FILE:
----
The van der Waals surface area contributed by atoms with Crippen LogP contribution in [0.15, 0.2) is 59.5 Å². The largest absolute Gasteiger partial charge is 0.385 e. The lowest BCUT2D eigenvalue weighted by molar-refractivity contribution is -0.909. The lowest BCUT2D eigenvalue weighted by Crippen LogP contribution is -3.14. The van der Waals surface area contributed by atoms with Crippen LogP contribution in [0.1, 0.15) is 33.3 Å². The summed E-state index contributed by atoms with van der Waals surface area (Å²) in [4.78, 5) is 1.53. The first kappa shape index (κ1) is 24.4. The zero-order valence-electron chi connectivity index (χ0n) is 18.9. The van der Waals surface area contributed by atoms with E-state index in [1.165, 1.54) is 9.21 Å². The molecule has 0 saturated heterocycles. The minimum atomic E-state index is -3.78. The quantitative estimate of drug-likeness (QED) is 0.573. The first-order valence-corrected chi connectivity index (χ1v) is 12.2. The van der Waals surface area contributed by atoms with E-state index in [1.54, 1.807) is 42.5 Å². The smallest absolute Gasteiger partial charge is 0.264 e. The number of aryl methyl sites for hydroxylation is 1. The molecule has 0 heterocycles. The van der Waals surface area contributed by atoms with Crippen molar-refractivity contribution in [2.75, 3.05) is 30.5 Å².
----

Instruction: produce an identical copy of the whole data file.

The van der Waals surface area contributed by atoms with Crippen LogP contribution in [0.15, 0.2) is 59.5 Å². The largest absolute Gasteiger partial charge is 0.385 e. The lowest BCUT2D eigenvalue weighted by molar-refractivity contribution is -0.909. The lowest BCUT2D eigenvalue weighted by Crippen LogP contribution is -3.14. The van der Waals surface area contributed by atoms with Crippen LogP contribution in [0.1, 0.15) is 33.3 Å². The summed E-state index contributed by atoms with van der Waals surface area (Å²) in [4.78, 5) is 1.53. The first kappa shape index (κ1) is 24.4. The zero-order valence-electron chi connectivity index (χ0n) is 18.9. The van der Waals surface area contributed by atoms with E-state index in [1.165, 1.54) is 9.21 Å². The molecule has 0 saturated heterocycles. The minimum atomic E-state index is -3.78. The quantitative estimate of drug-likeness (QED) is 0.573. The first-order valence-corrected chi connectivity index (χ1v) is 12.2. The van der Waals surface area contributed by atoms with E-state index in [1.54, 1.807) is 42.5 Å². The smallest absolute Gasteiger partial charge is 0.264 e. The number of aryl methyl sites for hydroxylation is 1. The molecule has 0 heterocycles. The van der Waals surface area contributed by atoms with Crippen molar-refractivity contribution in [2.75, 3.05) is 30.5 Å².